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Tire Rotation and balancing

Understandably, I’ve been told I need to rotate my tires more frequently. I’ve also been told that when I have the tires rotated, they should be balanced as well. I have the skills (minimal) to removed a tire from one location and put it on another location, but I don’t have the skills or equipment to balance them. Should I, in fact, balance them as well, and if so, how frequently should the rotation/balancing occur? This is a 2006 Honda CR-V with 75k miles on it. Thanks in advance for any advice.

Rotate the tires yourself. If all rides smoothly after the rotation then the balance is OK. Tires can go out of balance due to wear patterns, and/or throwing off the wheel weights. However balancing each tire every rotation is overkill.

I only have tires balanced at purchase and if a problem shows up.

I agree. Just rotate them yourself.

Rotate every other oil change and balance as needed…Clean off any dirt or debris that may have accumulated on the wheels…

Be careful when rotating directional tread tires. Front to back is the only option.

I agree with the other posters. I’ve rotated the tires on my 2007 Toyota twice a year and have never needed to balance them.

Get yourself a good hydraulic jack; I bought a “Black Jack” at Costco for less than $100. I save $38 every time I rotate the tires myself.

" Understandably, I’ve been told I need to rotate my tires more frequently. "

Who told you this ? What reason was given for it ?

It’s important information to consider because it could indicate another problem besides tire rotation or no problem at all, depending on what the reason was.

CSA

Rotate them as needed.  In my case, that is twice a year, Winter tyres then summer tyres.  I would suggest rotating them once or twice a year for most drivers.

If you have 4wd, you do need to rotate your tires frequently. You can do it every 7500 miles, or twice a year, every other oil change, or get a tire tread depth gauge and measure the tread depth and rotate them anytime the difference between the front and rear tread depths are approaching 2/32". 2/32" difference is the maximum the 4wd can tolerate.

If you have just the FWD, you only need to rotate the tires once, when the front tires are down to around 5/32", then rotate them front to back, but keep them on the same side. They will last longer this way.

Regardless of how often you rotate the tires, you should carefully inspect the treads every time you do an oil change and look for any unusual wear pattern. If you see an unusual wear pattern showing up, you need an alignment or maybe even some front end repairs done. Catch them early and you save the additional expense of new tires.

Rotating too frequently can mask any unusual tire wear patterns and can cause an alignment problem to go unnoticed and lead to excessive tire wear.

NoSoSkilledGuy I rotate my tires at every oil change. I got 80K miles out of my last set of tires by doing it this way. All of the tires were worn evenly. They still had 4/32" of tread, but the sun was starting to rot them. If the steering wheel shakes at freeway speeds, balance the tires, otherwise forget it.

As a general rule, drive tires tend to wear the centers of the tread, and steer tires tend to wear the shoulders. That means the RWD drive tires benefit greatly from rotation because the tires are wearing on different portions of the treads.

The problem with FWD is that the fronts wear much faster than the rears, so in order to be safe, you want all 4 tires to have the same amount of wear.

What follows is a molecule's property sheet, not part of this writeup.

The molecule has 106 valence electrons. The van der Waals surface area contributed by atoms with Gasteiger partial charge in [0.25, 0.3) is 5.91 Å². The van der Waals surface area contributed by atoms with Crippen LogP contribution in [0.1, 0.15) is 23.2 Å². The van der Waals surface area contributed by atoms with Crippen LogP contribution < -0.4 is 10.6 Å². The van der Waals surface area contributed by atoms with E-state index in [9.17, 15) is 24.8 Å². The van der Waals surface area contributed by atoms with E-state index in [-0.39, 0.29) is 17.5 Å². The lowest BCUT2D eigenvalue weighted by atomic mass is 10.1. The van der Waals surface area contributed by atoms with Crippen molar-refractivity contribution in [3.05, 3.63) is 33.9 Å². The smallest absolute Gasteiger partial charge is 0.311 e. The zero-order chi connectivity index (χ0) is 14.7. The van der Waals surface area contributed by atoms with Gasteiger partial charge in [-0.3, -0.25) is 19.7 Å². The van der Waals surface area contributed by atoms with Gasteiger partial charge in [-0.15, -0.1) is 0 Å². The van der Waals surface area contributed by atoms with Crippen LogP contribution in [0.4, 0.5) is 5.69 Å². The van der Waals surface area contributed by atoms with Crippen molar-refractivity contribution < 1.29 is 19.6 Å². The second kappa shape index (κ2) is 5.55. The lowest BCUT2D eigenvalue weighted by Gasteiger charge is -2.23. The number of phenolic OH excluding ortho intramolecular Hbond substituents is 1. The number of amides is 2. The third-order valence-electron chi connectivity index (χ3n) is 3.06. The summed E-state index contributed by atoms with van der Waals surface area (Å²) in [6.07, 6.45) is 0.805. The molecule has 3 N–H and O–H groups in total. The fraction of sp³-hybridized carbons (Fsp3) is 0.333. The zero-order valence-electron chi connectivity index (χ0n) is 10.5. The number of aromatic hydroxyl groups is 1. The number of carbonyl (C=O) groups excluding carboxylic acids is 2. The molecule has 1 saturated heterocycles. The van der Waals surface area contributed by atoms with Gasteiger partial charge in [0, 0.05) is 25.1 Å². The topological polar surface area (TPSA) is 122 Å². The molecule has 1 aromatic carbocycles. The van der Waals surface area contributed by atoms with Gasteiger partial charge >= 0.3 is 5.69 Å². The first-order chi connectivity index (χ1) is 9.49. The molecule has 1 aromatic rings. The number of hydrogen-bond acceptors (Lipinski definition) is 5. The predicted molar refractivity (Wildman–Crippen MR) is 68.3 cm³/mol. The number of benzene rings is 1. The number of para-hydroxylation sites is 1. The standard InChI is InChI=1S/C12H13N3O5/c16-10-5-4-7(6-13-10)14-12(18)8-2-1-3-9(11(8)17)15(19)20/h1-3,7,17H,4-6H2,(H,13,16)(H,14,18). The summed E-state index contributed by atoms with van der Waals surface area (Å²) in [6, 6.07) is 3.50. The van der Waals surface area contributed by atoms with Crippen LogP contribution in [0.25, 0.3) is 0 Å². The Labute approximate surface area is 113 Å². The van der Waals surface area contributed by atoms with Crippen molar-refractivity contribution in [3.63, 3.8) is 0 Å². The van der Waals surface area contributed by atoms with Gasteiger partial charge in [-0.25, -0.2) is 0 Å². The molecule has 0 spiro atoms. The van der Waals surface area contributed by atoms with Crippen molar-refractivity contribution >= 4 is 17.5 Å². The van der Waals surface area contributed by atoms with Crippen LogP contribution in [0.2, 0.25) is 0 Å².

So frequent rotations benefit all cars.

Good advice all around. I heartily support the idea of frequent tire rotation. We are all on the same page… or are we?

For a sharp contradiction of the above wisdom (from the same experts), check out all the inquiries about the location of the single pair of brand new tires. There you will be told to have the more worn tires up front… and to keep them there.

So it all depends on which way you ask the same question.

If you say “They can’t both be right” my reply would be “Y’know, you’re right too!”

I agree with CapriRacer on his facts, but I disagree on his conclusion. Once a tire has established a wear pattern, then the tread is running flat on the road surface and wear is minimized. Every time you rotate the tires, you change the wear pattern, which means that not all the tread is on the road surface, so it will quickly grind down to establish a new wear pattern. Just like sawing a piece of wood with a hand saw, you instinctively change the angle periodically to get a better bite to saw through the wood faster.

BTW, I typically get over 100k miles on my tires, and I am a somewhat aggressive driver, especially in corners. Your tires, your choice though. Mine works for me.

Usually when I buy tires the stores I buy at offer free lifetime balancing/rotation. I usually rotate and rebalance about every 5-6K miles. If I don’t have lifetime balancing/rotation I simply rotate them myself and don’t rebalance unless there’s an obvious problem.

The saying in my neighborhood was “if your front tires aren’t wearing out on the edges first, you aren’t cornering fast enough”.

IMHO rotating tires does not save any money in the long run. IMHO what it does is allow you to replace the tires as a set of four…and it masks problems that I might want to become aware of. I prefer to monitor the wear patterns, correct any anomolies, and change my tires two at a time to amortize costs. I sacrifice the “forth tire free” promotions, but I do so willingly.

TSM, Right On, Right, Right On.
I’ve Written That Before. You Have Saved Me The Trouble.
CSA

TSM, CSA - I used to do the no-rotate buy two tires routine for years. Now I’m rotating, because the tire models go out of stock, and I don’t like different model tires on the car. But it’s not to save money or time, it takes so much rubber to drive a mile, regardless.